The access concentrators	(typically, only one access concentrator)  re-
       ply  with PADO (PPPoE Active Discovery Offer) packets, announcing their
       presence	and the	services they offer.  The host picks one of the	access
       concentrators  and  transmits  a	 PADR (PPPoE Active Discovery Request)
       packet, asking for a session.  The access concentrator replies  with  a
       PADS  (PPPoE Active Discovery Session-Confirmation) packet.  The	proto-
       col then	moves to the session stage.

       In the session stage, the host and  access  concentrator	 exchange  PPP
       frames  embedded	 in  Ethernet frames.  The normal Ethernet MTU is 1500
       bytes, but the PPPoE overhead plus two bytes of overhead	for the	encap-
       sulated	PPP  frame  mean  that the MTU of the PPP interface is at most
       1492 bytes.  This causes	all kinds of problems if you are using a Linux
       machine	as  a  firewall	and interfaces behind the firewall have	an MTU
       greater than 1492.  In fact, to be safe,	I recommend setting the	MTU of
       machines	 behind	 the firewall to 1412, to allow	for worst-case TCP and
       IP options in their respective headers.

       Normally, PPP uses the Link Control Protocol (LCP) to shut down	a  PPP
       link.  However, the PPPoE specification allows the link to be shut down
       with a special PADT (PPPoE Active Discovery  Terminate)	packet.	  This
       client  recognizes this packet and will correctly terminate if a	termi-
       nate request is received	for the	PPP session.

DESIGN GOALS
       My design goals for this	PPPoE client were as  follows,	in  descending
       order of	importance:

       o      It must work.

       o      It must be a user-space program and not a	kernel patch.

       o      The code must be easy to read and	maintain.

       o      It  must	be  fully  compliant with RFC 2516, the	proposed PPPoE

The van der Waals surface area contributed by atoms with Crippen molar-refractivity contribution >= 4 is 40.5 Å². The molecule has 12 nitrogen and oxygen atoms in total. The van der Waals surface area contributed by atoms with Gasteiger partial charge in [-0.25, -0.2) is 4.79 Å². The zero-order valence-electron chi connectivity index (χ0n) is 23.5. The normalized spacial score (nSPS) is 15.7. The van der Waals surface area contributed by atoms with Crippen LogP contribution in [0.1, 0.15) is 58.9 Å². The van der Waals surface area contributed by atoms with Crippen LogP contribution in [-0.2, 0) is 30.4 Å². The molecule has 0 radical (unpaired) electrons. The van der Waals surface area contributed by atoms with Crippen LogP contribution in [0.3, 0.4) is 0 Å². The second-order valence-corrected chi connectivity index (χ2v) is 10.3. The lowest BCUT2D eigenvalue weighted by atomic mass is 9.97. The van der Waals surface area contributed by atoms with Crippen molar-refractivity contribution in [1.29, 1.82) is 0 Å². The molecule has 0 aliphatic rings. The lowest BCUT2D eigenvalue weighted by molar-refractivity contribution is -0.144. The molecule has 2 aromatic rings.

standard.

       o      It must never hang up forever -- if the connection is broken, it
	      must  detect this	and exit, allowing a wrapper script to restart
	      the connection.

       o      It must be fairly	efficient.

       I believe I have	achieved all of	these goals, but (of course)  am  open
       to  suggestions,	patches	and ideas.  See	my home	page, http://www.roar-
       ingpenguin.com, for contact information.

NOTES
       For best	results, you must give pppd an mtu option of 1492.  I have ob-
       served problems with excessively-large frames unless I set this option.
       Also, if	pppoe is running on a firewall machine,	 all  machines	behind
       the firewall should have	MTU's of 1412.

       If  you	have problems, check your system logs.	pppoe logs interesting
       things to syslog.  You may have to turn on logging of debug-level  mes-
       sages for complete diagnosis.

AUTHORS
       pppoe  was  written by Dianne Skoll <dfs@roaringpenguin.com>, with much
       inspiration from	an earlier version by Luke Stras.

       The pppoe home page is http://www.roaringpenguin.com/pppoe/.

SEE ALSO
       pppoe-start(8),	 pppoe-stop(8),	  pppoe-connect(8),    pppd(8),	   pp-
       poe.conf(5),  pppoe-setup(8),  pppoe-status(8),	pppoe-sniff(8),	pppoe-
       server(8), pppoe-relay(8)

4th Berkeley Distribution	5 October 2015			      PPPOE(8)

NAME | SYNOPSIS | DESCRIPTION | OPTIONS | PPPOE BACKGROUND | DESIGN GOALS | NOTES | AUTHORS | SEE ALSO